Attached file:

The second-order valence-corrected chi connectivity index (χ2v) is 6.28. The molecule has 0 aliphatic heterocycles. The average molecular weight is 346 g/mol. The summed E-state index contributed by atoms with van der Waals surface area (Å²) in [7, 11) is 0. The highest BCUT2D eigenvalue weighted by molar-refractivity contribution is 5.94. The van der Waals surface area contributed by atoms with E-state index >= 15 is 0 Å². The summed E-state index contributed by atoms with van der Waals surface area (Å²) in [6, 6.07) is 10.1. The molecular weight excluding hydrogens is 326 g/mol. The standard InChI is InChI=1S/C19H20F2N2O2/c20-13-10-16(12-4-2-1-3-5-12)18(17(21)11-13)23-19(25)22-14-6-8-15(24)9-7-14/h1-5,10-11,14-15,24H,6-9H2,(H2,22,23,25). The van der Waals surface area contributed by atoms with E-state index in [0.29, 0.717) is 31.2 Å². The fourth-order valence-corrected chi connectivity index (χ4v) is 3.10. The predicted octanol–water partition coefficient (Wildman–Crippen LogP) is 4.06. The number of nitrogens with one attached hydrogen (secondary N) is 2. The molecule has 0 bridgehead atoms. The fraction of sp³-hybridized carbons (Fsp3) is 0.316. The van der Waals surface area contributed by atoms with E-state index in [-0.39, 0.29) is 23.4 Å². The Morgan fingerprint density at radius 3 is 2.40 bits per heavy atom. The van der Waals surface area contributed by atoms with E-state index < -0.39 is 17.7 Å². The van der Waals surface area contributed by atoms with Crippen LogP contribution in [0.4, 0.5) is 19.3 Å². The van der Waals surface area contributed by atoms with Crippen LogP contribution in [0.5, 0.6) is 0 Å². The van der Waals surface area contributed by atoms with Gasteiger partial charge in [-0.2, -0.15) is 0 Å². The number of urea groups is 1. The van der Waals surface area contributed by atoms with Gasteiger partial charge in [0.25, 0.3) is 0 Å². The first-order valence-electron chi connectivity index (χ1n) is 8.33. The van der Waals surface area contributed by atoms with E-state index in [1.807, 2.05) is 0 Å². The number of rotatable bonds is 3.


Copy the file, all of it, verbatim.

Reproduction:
The second-order valence-corrected chi connectivity index (χ2v) is 6.28. The molecule has 0 aliphatic heterocycles. The average molecular weight is 346 g/mol. The summed E-state index contributed by atoms with van der Waals surface area (Å²) in [7, 11) is 0. The highest BCUT2D eigenvalue weighted by molar-refractivity contribution is 5.94. The van der Waals surface area contributed by atoms with E-state index >= 15 is 0 Å². The summed E-state index contributed by atoms with van der Waals surface area (Å²) in [6, 6.07) is 10.1. The molecular weight excluding hydrogens is 326 g/mol. The standard InChI is InChI=1S/C19H20F2N2O2/c20-13-10-16(12-4-2-1-3-5-12)18(17(21)11-13)23-19(25)22-14-6-8-15(24)9-7-14/h1-5,10-11,14-15,24H,6-9H2,(H2,22,23,25). The van der Waals surface area contributed by atoms with E-state index in [0.29, 0.717) is 31.2 Å². The fourth-order valence-corrected chi connectivity index (χ4v) is 3.10. The predicted octanol–water partition coefficient (Wildman–Crippen LogP) is 4.06. The number of nitrogens with one attached hydrogen (secondary N) is 2. The molecule has 0 bridgehead atoms. The fraction of sp³-hybridized carbons (Fsp3) is 0.316. The van der Waals surface area contributed by atoms with E-state index in [-0.39, 0.29) is 23.4 Å². The Morgan fingerprint density at radius 3 is 2.40 bits per heavy atom. The van der Waals surface area contributed by atoms with E-state index < -0.39 is 17.7 Å². The van der Waals surface area contributed by atoms with Crippen LogP contribution in [0.4, 0.5) is 19.3 Å². The van der Waals surface area contributed by atoms with Crippen LogP contribution in [0.5, 0.6) is 0 Å². The van der Waals surface area contributed by atoms with Gasteiger partial charge in [-0.2, -0.15) is 0 Å². The number of urea groups is 1. The van der Waals surface area contributed by atoms with Gasteiger partial charge in [0.25, 0.3) is 0 Å². The first-order valence-electron chi connectivity index (χ1n) is 8.33. The van der Waals surface area contributed by atoms with E-state index in [1.807, 2.05) is 0 Å². The number of rotatable bonds is 3.